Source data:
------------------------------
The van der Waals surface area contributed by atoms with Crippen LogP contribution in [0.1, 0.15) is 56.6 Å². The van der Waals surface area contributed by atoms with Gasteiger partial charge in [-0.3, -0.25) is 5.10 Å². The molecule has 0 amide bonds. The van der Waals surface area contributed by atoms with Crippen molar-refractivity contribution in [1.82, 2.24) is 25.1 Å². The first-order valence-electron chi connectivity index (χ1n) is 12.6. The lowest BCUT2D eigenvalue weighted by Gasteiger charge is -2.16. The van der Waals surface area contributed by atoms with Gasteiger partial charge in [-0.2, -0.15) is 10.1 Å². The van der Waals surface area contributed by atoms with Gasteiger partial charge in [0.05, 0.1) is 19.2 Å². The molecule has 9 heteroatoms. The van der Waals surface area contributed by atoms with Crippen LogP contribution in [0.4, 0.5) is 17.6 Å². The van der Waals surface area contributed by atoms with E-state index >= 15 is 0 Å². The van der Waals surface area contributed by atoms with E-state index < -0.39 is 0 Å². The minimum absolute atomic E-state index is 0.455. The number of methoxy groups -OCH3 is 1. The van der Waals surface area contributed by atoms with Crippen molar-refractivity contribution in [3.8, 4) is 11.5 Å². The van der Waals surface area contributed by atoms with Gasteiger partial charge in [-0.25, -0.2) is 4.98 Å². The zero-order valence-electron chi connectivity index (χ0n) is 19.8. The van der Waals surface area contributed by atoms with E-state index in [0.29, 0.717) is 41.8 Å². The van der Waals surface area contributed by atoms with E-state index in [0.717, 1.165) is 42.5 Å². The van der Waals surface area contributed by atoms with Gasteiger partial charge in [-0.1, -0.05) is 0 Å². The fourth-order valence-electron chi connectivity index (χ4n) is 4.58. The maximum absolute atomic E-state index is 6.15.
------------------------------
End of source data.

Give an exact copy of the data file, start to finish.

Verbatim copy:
The van der Waals surface area contributed by atoms with Crippen LogP contribution in [0.1, 0.15) is 56.6 Å². The van der Waals surface area contributed by atoms with Gasteiger partial charge in [-0.3, -0.25) is 5.10 Å². The molecule has 0 amide bonds. The van der Waals surface area contributed by atoms with Crippen molar-refractivity contribution in [1.82, 2.24) is 25.1 Å². The first-order valence-electron chi connectivity index (χ1n) is 12.6. The lowest BCUT2D eigenvalue weighted by Gasteiger charge is -2.16. The van der Waals surface area contributed by atoms with Gasteiger partial charge in [-0.2, -0.15) is 10.1 Å². The van der Waals surface area contributed by atoms with Gasteiger partial charge in [0.05, 0.1) is 19.2 Å². The molecule has 9 heteroatoms. The van der Waals surface area contributed by atoms with Crippen LogP contribution in [0.4, 0.5) is 17.6 Å². The van der Waals surface area contributed by atoms with E-state index >= 15 is 0 Å². The van der Waals surface area contributed by atoms with E-state index < -0.39 is 0 Å². The minimum absolute atomic E-state index is 0.455. The number of methoxy groups -OCH3 is 1. The van der Waals surface area contributed by atoms with Crippen molar-refractivity contribution in [3.8, 4) is 11.5 Å². The van der Waals surface area contributed by atoms with Gasteiger partial charge in [-0.25, -0.2) is 4.98 Å². The zero-order valence-electron chi connectivity index (χ0n) is 19.8. The van der Waals surface area contributed by atoms with E-state index in [0.29, 0.717) is 41.8 Å². The van der Waals surface area contributed by atoms with E-state index in [0.717, 1.165) is 42.5 Å². The van der Waals surface area contributed by atoms with Gasteiger partial charge in [-0.1, -0.05) is 0 Å². The fourth-order valence-electron chi connectivity index (χ4n) is 4.58. The maximum absolute atomic E-state index is 6.15.